Below is a new, detailed critique by Dr Ted Trainer of the simulation studies by Elliston, Diesendorf and MacGill on how eastern Australia might be run off 100% renewable energy. The summary:
Three recent papers by Elliston, Diesdendorf and MacGill (2012, 2013a, 2013b) elaborate on a proposal whereby it is claimed that 100% of present Australian electricity demand could be provided by renewable energy. The following notes add considerations arising from the last two papers to those discussed in my initial assessment of the first paper. My general view is that it would be technically possible to meet total Australian electricity demand from renewables but this would be very costly and probably unaffordable, mainly due to the amount of redundant plant needed to cope with intermittency. This draft analysis attempts to show why the cost conclusions EDM arrive at are probably much too low.
Ted has also updated his critique of the Zero Carbon Australia’s report on 100% renewable energy by 2020. The original BNC post is here, and the updated PDF here.
Ted notes the following:
These efforts have taken a huge amount of time and I am still not clear and confident about my take, mainly because neither party will cooperate or correspond. Thus I have not been able to deal with any misunderstandings etc. I have made. Both critiques are strengthened by information I have come across since circulating previous commentaries, but they are essentially elaborations on the general line of argument taken in earlier attempts.
I find this unwillingness to engage on these criticisms by the primary authors disappointing, but typical.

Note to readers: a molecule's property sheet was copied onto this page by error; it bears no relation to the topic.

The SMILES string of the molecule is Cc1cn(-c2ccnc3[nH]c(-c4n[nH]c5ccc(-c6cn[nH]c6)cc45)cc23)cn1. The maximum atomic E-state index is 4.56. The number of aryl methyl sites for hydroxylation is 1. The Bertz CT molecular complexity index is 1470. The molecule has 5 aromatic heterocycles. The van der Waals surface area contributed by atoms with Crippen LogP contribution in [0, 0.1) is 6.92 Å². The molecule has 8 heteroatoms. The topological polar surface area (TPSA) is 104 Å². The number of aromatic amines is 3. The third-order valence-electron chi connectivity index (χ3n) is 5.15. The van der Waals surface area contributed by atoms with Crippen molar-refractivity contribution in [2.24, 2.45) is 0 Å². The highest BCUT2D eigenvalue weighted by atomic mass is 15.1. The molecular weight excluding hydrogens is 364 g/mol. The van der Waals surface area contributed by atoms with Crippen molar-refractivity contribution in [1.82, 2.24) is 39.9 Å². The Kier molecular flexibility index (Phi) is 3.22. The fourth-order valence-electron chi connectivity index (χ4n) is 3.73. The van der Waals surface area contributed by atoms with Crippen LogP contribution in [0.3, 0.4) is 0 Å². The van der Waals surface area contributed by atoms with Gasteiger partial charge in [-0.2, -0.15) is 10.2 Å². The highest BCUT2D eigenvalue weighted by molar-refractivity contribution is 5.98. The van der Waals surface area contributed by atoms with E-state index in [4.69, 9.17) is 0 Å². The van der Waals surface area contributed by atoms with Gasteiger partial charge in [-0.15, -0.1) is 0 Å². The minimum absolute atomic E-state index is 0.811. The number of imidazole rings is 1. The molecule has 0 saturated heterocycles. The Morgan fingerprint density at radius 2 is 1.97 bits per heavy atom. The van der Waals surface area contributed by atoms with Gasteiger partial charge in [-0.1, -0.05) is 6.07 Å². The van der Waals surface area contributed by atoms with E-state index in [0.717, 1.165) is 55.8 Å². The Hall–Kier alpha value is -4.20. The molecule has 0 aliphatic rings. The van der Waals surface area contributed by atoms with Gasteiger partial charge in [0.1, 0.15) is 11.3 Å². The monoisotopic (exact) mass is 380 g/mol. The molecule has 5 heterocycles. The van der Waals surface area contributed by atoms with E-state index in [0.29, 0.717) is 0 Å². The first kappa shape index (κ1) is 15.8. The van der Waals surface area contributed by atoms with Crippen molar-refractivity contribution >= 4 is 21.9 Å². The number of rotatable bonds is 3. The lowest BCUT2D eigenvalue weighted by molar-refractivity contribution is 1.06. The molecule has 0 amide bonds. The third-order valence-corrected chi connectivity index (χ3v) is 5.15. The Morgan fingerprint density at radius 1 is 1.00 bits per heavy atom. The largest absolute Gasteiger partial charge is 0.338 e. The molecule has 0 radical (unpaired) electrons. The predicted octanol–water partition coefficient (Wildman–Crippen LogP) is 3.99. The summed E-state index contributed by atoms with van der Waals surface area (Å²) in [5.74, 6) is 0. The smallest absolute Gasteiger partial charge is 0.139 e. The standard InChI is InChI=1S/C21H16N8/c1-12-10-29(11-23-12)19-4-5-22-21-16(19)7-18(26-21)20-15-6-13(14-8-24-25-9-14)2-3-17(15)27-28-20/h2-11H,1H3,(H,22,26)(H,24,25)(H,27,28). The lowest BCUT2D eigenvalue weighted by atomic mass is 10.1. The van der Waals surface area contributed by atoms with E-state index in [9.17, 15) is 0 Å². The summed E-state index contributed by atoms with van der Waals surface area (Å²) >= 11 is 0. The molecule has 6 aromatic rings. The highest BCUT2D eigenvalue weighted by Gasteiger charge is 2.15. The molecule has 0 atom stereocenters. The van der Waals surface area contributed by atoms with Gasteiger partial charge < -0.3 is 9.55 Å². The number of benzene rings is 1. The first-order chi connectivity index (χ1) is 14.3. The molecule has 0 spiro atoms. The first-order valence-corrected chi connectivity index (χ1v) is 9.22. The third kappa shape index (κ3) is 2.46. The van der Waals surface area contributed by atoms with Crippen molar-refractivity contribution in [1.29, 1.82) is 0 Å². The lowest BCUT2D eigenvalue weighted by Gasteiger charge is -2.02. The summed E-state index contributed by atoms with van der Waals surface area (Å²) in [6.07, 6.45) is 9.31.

I think these three papers are valuable contributions to the considerable advance that has occurred in the discussion of the potential of renewables in the last few years. My understanding of the situation is much improved on what it was three or four years ago and I now think some of my earlier conclusions were unsatisfactory. EDM take the appropriate general approach, which is to look at how renewable technologies might be combined at each point in time to meet demand, or more accurately, to estimate how much capacity of each technology would be required, especially to get through the times when solar and wind input is minimal. EDM put forward a potentially effective way of coping with the problem of gaps in their availability via biomass derived gas for use in gas turbines. My earlier analyses did not consider this.
It is not difficult for an approach of this kind to show that electricity demand can be met, and many impressive 100% renewable energy proposals have been published. (For critical analyses of about a dozen of these see Trainer, 2014), but a great deal of redundant capacity would be needed, and the key questions are, how much, and what would it cost? My present uncertain impression is that Australia might be able to afford to do it, but if it could it would be with significant difficulty, i.e., with major impacts on lifestyles, national systems and priorities, and on society in general.
A major disappointment with the EDM analyses is that for some crucial elements no data, evidence or derivations are given and as a result the proposal can only be taken as a statement of claims. We need to be able to work through the derivations in proposals such as this to see if they are sound or what questionable assumptions might have been made etc. Consequently I have had to spend a lot of time trying to guestimate my way to an assessment of the cost conclusions and it is not possible to confident about the results.
A merit of the EDM approach is to take as the target the present demand. This avoids the uncertainty introduced when attempting to estimate both future demand and the reduction in demand that conservation effort etc. might make.